The Family That Couldn't Sleep: A Medical Mystery (Google eBook)

Front Cover
Random House Publishing Group, Sep 5, 2006 - Health & Fitness - 299 pages
14 Reviews

For two hundred years a noble Venetian family has suffered from an inherited disease that strikes their members in middle age, stealing their sleep, eating holes in their brains, and ending their lives in a matter of months. In Papua New Guinea, a primitive tribe is nearly obliterated by a sickness whose chief symptom is uncontrollable laughter. Across Europe, millions of sheep rub their fleeces raw before collapsing. In England, cows attack their owners in the milking parlors, while in the American West, thousands of deer starve to death in fields full of grass.

What these strange conditions–including fatal familial insomnia, kuru, scrapie, and mad cow disease–share is their cause: prions. Prions are ordinary proteins that sometimes go wrong, resulting in neurological illnesses that are always fatal. Even more mysterious and frightening, prions are almost impossible to destroy because they are not alive and have no DNA–and the diseases they bring are now spreading around the world.

In The Family That Couldn’t Sleep, essayist and journalist D. T. Max tells the spellbinding story of the prion’s hidden past and deadly future. Through exclusive interviews and original archival research, Max explains this story’s connection to human greed and ambition–from the Prussian chemist Justus von Liebig, who made cattle meatier by feeding them the flesh of other cows, to New Guinean natives whose custom of eating the brains of the dead nearly wiped them out. The biologists who have investigated these afflictions are just as extraordinary–for example, Daniel Carleton Gajdusek, a self-described “pedagogic pedophiliac pediatrician” who cracked kuru and won the Nobel Prize, and another Nobel winner, Stanley Prusiner, a driven, feared self-promoter who identified the key protein that revolutionized prion study.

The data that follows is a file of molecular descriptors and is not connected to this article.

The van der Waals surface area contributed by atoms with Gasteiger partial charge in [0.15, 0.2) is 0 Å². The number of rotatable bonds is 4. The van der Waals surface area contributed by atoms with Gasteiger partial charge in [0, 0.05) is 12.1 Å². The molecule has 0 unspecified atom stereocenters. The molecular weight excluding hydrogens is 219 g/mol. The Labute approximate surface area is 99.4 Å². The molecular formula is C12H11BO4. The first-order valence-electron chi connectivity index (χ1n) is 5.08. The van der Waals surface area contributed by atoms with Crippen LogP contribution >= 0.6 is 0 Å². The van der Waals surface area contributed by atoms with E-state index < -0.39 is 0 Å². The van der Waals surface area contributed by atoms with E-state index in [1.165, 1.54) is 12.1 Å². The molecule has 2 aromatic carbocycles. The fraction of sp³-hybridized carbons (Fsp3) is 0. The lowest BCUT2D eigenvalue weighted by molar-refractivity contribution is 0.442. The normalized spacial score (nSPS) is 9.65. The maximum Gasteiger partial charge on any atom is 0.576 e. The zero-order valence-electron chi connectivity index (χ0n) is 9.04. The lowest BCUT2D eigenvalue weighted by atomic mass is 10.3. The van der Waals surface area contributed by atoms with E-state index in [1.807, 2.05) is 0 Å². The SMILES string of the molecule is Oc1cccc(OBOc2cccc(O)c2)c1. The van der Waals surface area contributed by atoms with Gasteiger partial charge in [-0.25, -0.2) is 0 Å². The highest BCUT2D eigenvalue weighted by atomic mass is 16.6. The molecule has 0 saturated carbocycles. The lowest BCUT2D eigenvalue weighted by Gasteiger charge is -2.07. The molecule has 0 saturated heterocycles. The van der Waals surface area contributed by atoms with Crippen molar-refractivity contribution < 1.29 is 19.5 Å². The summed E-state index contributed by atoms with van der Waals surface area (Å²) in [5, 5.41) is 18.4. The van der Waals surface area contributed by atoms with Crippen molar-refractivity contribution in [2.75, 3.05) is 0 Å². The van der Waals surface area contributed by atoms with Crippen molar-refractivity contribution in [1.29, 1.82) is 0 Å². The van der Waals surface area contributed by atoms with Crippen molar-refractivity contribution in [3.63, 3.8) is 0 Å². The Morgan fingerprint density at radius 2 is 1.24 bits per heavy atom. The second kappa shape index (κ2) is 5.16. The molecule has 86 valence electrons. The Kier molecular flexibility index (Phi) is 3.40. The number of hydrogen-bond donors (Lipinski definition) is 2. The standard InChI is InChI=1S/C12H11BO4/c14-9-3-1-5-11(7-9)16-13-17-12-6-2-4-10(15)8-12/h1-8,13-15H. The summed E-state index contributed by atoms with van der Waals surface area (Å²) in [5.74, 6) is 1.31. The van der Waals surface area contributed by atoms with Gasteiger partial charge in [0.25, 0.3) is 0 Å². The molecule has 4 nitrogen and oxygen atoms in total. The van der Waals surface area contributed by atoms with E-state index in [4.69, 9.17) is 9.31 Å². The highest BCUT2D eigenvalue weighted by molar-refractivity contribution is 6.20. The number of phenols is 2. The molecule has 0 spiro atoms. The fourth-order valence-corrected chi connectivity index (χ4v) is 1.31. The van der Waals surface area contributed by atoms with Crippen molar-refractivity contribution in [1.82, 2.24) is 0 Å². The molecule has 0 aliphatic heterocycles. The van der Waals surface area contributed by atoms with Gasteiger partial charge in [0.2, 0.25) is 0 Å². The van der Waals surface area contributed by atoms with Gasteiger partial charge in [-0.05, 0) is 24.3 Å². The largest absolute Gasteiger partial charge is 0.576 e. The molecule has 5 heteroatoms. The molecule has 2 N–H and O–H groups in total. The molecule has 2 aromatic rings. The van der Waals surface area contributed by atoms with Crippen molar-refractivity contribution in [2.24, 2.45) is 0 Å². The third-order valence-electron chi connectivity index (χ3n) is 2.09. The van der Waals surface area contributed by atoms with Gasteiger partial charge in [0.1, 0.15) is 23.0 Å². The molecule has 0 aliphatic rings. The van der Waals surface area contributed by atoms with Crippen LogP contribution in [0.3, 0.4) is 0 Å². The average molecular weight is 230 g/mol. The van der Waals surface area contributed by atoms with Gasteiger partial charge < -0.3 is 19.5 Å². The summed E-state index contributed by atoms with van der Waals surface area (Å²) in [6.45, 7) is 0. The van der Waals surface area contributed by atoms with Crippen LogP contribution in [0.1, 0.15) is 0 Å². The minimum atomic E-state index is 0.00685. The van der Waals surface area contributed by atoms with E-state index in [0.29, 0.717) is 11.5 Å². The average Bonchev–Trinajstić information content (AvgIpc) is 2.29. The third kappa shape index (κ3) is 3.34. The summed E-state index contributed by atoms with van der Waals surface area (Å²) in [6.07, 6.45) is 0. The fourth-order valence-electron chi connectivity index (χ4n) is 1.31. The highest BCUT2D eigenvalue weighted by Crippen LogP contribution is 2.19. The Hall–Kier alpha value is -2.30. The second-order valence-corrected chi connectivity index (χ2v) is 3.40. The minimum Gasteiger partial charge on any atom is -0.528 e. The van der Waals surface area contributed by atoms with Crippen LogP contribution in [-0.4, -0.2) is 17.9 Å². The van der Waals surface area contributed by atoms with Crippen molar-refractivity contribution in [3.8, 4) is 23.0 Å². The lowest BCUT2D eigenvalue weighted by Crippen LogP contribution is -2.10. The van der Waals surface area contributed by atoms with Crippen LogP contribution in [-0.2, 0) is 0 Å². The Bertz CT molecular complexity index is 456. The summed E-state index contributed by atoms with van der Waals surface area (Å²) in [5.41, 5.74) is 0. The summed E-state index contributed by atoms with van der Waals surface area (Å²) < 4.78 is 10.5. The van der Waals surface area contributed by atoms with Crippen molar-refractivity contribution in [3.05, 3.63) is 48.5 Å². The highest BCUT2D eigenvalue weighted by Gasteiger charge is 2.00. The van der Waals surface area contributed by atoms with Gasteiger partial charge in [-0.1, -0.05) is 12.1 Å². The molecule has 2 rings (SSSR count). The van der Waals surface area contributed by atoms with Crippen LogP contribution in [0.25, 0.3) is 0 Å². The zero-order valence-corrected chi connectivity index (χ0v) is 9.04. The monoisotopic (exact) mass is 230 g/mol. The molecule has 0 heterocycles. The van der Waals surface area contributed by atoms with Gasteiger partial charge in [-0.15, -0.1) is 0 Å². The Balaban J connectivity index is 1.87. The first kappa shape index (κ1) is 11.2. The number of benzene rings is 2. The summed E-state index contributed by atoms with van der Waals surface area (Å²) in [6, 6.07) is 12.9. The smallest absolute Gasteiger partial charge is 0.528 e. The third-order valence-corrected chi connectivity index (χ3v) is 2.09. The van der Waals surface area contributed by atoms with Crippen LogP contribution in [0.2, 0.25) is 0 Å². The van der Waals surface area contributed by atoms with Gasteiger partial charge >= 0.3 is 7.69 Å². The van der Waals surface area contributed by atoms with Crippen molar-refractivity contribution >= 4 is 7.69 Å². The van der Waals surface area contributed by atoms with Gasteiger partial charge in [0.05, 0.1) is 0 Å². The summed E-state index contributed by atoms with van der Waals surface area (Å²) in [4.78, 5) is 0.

With remarkable precision, grace, and sympathy, Max–who himself suffers from an inherited neurological illness–explores maladies that have tormented humanity for centuries and gives reason to hope that someday cures will be found. And he eloquently demonstrates that in our relationship to nature and these ailments, we have been our own worst enemy.

  

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Review: The Family That Couldn't Sleep: A Medical Mystery

User Review  - Clark Hays - Goodreads

Cannibalism, madness, wasting diseases and pedophilia A grim, satisfying look at a terrifying condition largely ignored, and largely of our own making. This is an exquisitely researched and ultra ... Read full review

Review: The Family That Couldn't Sleep: A Medical Mystery

User Review  - Drew - Goodreads

Prion diseases as a whole are the true subject of this fascinating book. Using fatal familial insomnia (FFI) as an introduction, the author discusses the history of other prion diseases including ... Read full review

Contents

Papua New Guinea 194
85
Britain 1986
151
A Note on the Author
249
ACKNwLEDGMNT
255
INDEX
286
Copyright

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About the author (2006)

D. T. Max was born and raised in New York City and graduated from Harvard in 1984. He has been an editor at Washington Square Press, Houghton Mifflin, and The New York Observer. For the past eight years, he has reported mostly for The New York Times Magazine. His work has also appeared in the Los Angeles Times, The Wall Street Journal, San Francisco Chronicle, and Chicago Tribune. He lives outside Washington, D.C., with his wife, their two young children, and a rescued beagle named Max.


From the Hardcover edition.

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